China’s Long March 5B Launches New Experimental Crew Spacecraft

China’s Long March 5B Launches New Experimental Crew Spacecraft

China launched a new version of its Long March 5 rocket with an experimental crew spacecraft today. The launch paves the way for construction of China’s multi-module space station in Earth orbit, robotic missions to the Moon and Mars, and perhaps human spaceflight beyond low Earth orbit.

China’s development of the Long March 5, roughly the equivalent of a U.S. Delta IV Heavy, has met with mixed success.  The first launch in 2016 was categorized as a success even though it was not trouble free. The second failed completely the next year.  It took two more years before they tried again.

That launch, in December 2019, was successful, but it was followed by the failure in March 2020 of another version of the rocket, Long March 7, that shares some system design with Long March 5. China has revealed very little about what went wrong and Western observers have been wondering if it could delay this Long March 5B attempt. China also recently suffered a failure of a different rocket, Long March 3B, from another launch site.

Those launch failures did appear to impact this launch, although official Chinese sources said very little about it in advance.  Western China space watchers had inklings it was about to happen and posted alerts on social media yesterday.

The launch from China’s newest space launch center, Wenchang Satellite Launch Center on Hainan Island, took place at 6:00 pm Beijing Time (6:00 am Eastern Daylight Time). Chinese space officials held a post-launch press conference after the payloads were successfully in orbit.

Launch of Long March 5B from Wenchang Satellite Launch Center, Hainan Island, China, May 5, 2020. Screengrab from CGTN.

The launch carries a prototype of a next-generation crewed spacecraft and an experimental cargo retrieval craft that will return to Earth on May 6 and May 8 according to a Chinese space official at the press conference.  No one was aboard this test flight.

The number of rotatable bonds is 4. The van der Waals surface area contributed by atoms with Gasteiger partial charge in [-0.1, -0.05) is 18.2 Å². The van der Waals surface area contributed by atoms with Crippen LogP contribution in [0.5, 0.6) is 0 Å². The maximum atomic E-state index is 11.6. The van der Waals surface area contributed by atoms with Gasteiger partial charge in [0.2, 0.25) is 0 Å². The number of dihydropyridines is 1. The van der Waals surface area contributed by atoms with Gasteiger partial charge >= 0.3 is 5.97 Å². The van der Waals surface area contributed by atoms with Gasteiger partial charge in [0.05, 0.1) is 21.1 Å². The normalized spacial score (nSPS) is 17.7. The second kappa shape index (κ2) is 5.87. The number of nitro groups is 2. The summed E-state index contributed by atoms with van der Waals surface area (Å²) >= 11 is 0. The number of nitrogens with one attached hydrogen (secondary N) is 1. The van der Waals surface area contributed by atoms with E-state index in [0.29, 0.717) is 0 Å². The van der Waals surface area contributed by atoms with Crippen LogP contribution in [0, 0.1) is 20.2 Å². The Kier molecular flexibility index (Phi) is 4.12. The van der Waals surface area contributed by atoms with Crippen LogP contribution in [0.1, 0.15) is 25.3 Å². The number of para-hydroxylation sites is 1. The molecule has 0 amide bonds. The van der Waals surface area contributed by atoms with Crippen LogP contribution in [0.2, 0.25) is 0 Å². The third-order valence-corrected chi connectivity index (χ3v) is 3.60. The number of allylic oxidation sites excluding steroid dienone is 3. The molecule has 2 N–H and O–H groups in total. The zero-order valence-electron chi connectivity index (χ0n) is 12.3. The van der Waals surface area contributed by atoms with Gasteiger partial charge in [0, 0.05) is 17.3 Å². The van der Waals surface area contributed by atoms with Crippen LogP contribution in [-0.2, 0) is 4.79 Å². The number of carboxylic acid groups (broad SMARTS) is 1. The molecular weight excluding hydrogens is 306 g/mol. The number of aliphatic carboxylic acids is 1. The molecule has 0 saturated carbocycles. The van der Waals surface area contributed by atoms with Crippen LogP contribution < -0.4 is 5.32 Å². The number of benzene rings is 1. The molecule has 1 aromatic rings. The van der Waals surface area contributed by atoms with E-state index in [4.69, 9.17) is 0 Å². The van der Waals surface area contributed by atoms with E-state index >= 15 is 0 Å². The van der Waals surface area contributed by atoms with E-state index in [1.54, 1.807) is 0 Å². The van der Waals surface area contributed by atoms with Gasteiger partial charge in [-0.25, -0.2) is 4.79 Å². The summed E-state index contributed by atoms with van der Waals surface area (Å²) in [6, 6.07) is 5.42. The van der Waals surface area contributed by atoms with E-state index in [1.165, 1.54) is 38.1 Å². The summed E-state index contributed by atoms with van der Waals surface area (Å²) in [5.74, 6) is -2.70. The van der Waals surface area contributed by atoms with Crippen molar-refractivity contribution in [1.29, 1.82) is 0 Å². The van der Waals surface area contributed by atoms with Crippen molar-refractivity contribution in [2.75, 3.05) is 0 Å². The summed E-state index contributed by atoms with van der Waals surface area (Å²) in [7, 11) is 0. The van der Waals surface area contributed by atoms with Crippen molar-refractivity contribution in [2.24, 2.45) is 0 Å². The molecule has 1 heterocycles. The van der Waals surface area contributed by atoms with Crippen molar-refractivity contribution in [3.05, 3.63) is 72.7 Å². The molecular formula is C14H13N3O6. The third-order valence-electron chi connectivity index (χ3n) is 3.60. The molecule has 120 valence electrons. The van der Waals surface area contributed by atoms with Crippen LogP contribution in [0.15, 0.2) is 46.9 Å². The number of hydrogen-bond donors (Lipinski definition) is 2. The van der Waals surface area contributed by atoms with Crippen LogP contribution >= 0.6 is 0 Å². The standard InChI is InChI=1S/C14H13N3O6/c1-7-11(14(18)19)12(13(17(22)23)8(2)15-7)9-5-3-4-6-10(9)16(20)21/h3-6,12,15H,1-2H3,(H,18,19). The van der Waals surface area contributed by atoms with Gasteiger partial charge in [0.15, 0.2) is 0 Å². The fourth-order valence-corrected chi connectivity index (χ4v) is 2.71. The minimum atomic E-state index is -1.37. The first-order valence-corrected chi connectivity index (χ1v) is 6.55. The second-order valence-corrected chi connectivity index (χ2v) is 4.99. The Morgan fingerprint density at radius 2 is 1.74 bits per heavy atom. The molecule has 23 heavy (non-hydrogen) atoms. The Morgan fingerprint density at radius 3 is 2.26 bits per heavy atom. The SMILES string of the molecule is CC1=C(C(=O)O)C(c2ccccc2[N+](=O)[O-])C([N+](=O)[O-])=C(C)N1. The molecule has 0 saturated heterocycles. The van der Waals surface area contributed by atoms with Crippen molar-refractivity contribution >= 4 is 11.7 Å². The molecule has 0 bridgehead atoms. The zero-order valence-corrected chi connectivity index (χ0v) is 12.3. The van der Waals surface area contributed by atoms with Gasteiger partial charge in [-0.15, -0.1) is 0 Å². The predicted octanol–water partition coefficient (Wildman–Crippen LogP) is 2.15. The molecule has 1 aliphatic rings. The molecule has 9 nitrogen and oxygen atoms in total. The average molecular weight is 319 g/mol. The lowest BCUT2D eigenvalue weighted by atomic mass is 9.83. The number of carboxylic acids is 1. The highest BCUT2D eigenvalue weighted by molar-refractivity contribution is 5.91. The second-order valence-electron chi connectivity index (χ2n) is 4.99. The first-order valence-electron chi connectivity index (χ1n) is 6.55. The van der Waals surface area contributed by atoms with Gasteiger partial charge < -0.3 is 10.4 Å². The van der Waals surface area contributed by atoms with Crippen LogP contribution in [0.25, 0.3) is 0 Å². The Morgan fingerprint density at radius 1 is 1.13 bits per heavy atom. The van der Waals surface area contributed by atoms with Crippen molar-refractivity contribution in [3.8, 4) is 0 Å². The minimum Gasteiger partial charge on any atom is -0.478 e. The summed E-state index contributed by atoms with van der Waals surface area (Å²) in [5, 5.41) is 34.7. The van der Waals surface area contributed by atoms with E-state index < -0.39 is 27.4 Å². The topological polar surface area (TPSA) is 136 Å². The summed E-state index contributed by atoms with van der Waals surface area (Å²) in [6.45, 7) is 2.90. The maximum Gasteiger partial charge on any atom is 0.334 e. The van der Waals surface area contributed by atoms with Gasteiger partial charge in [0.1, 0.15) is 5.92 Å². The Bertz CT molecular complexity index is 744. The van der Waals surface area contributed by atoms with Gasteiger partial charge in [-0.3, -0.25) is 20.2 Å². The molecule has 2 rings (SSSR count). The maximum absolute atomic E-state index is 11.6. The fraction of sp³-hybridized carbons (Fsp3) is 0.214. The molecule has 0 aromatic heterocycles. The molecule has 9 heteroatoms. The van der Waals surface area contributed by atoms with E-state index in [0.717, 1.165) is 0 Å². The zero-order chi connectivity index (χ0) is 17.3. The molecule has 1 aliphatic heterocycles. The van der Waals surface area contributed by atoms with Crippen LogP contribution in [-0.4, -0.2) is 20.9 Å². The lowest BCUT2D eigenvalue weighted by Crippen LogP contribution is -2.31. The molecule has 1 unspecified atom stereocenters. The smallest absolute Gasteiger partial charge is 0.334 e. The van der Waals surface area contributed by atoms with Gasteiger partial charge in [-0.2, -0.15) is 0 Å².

The spacecraft will be used in part to support China’s new multi-modular China Space Station (CSS).

China already has launched two small space stations, Tiangong-1 and Tiangong-2, but they were quite small, 8.6 MT each.   The CSS will consist of three 20-MT modules, for a total mass of 60 MT.  That is much smaller than the International Space Station, which is about 400 MT, but a significant advancement for China.

A Chinese official today reiterated that the goal is to have the CSS completely assembled by 2022, adding that crew members for the first mission have been selected and are in training.  He said they are planning four crew launches and four cargo launches to the CSS, and will rotate the crews, suggesting they plan to keep it permanently occupied like ISS.

But China has bigger plans, too. Although not mentioned at the press conference, China’s official news agency, Xinhua, referred to the new spacecraft’s role in human exploration beyond low Earth orbit: “The new manned spacecraft is designed to adapt to multiple tasks including low-Earth orbit missions and deep-space explorations.” It added that the mission will test “control of its reentry into the atmosphere, heat shielding and recovery technology….”

Those tests will be conducted after the spacecraft uses its own propulsion to raise its orbit to about 8,000 kilometers according to China space expert Andrew Jones, writing in Space News.  Jones considers it analogous to the Exploration Flight Test (EFT-1) of NASA’s Orion spacecraft in 2014.

The successful launch also clears the way for two robotic spacecraft that require this particular rocket. Launch of the Chang’e-5 lunar sample return mission has been delayed for several years because of the earlier failures. China also plans to launch an orbiter/lander/rover mission to Mars this July.

The Long March 5B does not have a second stage like its Long March 5 cousin, and can lift 22 MT to low Earth orbit.  Although that is less than the advertised capability of the Long March 5 (25 MT), Long March 5B has a much larger payload fairing, allowing the launch of larger payloads.

The press conference included extensive discussion of the measures taken to protect workers at the launch site from COVID-19 and the launch was called a “victory” against the virus.

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